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Pain Management

At Yale-New Haven Hospital, we are committed to providing patients effective pain management solutions. Pain is a common medical problem that requires urgent attention. Extreme pain is not normal and may be largely relieved with medication. You should never be embarrassed or afraid to talk with your healthcare providers and caregivers about pain control.

The Benefits of Effective Pain Management

Pain is not just "all in your head." It is an all-too-real physiological phenomenon. Many patients assume they have no choice but to tolerate the pain caused by their medical problems. However, most pain can be greatly relieved or eased with proper pain management.

When pain is managed well, many patients can return to the things they enjoyed before their illness or surgery more quickly and minimize the risk of developing chronic debilitating pain. Unfortunately, some patients may avoid effective pain relief because they have mistaken beliefs about pain control or are concerned about becoming addicted. When pain medicines are taken for pain and not for pleasure, there is little risk of developing addiction. Administering inadequate doses for fear of an addiction is not sound practice and can actually lead to problems down the road.

Our Pain Management Services

At YNHH, we have a highly trained, dedicated post-surgical pain management team to specifically respond to adult patients who have undergone an operation. Safe, effective pain relief options for additional medical conditions are also available. Your nurses and doctors can even address pain-related issues after you are discharged from the hospital. Here are some of the ways we can help you manage pain during or after your stay:

  • Prescribing and administering the proper pain medications according to your needs and preferences
  • Applying anesthetic (numbing) creams and gels to the skin prior to puncturing procedures (such as spinal taps, intravenous catheter placement and vaccinations)
  • Offering non-medical approaches shown to be beneficial for some patients including deep breathing, stretching, relaxation techniques and ice massage

Common Pain Medications

For mild pain, non-narcotic pain relievers like acetaminophen and ibuprofen are used. For moderate pain, weak narcotic pain medications (analgesics) like codeine are used. For severe pain, strong narcotics like morphine may be needed.

Delivery Methods

Pain medications can be delivered by mouth, by intravenous catheter, through the skin or through special catheters placed in the epidural space or limb to treat an isolated area.

What You Can Do

Patients play an important role in effective pain management. Here are some of the things you can do to help:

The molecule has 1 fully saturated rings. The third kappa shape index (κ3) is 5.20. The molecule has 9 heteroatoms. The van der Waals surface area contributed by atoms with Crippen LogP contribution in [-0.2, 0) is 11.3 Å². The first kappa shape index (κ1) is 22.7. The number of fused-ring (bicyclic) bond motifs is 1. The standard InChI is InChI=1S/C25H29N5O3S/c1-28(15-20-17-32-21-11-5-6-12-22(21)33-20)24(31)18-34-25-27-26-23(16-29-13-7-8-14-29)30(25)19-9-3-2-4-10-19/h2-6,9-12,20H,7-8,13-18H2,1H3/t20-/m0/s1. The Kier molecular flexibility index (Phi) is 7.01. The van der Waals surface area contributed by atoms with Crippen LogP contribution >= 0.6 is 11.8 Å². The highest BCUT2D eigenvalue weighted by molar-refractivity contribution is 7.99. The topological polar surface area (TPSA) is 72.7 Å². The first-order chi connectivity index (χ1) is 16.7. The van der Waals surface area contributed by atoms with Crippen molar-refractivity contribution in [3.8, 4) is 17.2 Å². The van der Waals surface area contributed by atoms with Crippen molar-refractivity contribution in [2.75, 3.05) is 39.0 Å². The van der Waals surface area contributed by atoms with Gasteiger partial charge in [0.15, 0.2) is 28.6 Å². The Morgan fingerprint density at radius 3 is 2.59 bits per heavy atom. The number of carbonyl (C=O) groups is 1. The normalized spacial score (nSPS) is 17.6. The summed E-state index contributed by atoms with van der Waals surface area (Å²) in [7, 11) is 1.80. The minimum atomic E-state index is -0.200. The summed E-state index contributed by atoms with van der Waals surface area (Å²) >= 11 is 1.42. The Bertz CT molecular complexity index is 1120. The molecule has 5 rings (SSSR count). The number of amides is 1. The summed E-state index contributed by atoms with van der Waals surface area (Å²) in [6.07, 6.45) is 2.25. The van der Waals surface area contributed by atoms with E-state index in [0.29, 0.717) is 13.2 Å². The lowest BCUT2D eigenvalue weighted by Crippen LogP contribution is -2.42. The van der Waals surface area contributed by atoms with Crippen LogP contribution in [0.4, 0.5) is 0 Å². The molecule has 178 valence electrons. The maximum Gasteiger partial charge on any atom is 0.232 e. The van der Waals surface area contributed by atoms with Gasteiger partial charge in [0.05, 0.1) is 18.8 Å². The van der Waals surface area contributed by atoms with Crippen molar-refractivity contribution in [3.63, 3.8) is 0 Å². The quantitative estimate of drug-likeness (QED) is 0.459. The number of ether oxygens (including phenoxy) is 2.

• Work closely with your doctors and nurses to design the best pain management plan.
  • If possible, make sure you tell your nurses and doctors ahead of time about your pain management concerns, needs and preferences.
  • Anxiety increases perceptions of pain, making it feel worse. Treating anxiety is often as important as treating pain itself. Discuss your anxiety with your caregivers.
  • If you are having surgery, ask your surgeon about his or her plans to control pain after your procedure, including what medications you will receive before the operation to minimize pain later and what will be available for pain relief afterwards.
  • Always tell your nurse if you are allergic to medications, or have concerns or questions about your medications. If you have allergies, you should be given a red allergy bracelet to wear to alert your patient care team.

Quality & Safety - Reducing Errors

  • Describe what your pain feels like. Use specific words like sharp, stabbing, dull, aching, burning, tingling, throbbing, deep, pressing, etc.
  • Describe what makes your pain better or worse. Is the pain always there or does it go away sometimes? Does the pain get worse when you move in certain ways?
  • Tell your nurse or doctor when the pain medication is not working.
  • Ask your nurse about available non-medical pain management options.

It's OK to Be Assertive

You should discuss your concerns, fears and expectations about pain management with your physicians and nurses before, during and after medical treatment. If you are in pain, speak up. Ask a doctor or nurse for help. If you do not get help right away, ask again. If you still do not get help, ask to speak to a patient advocate or representative. Remember, you have the right to effective pain care without delay.


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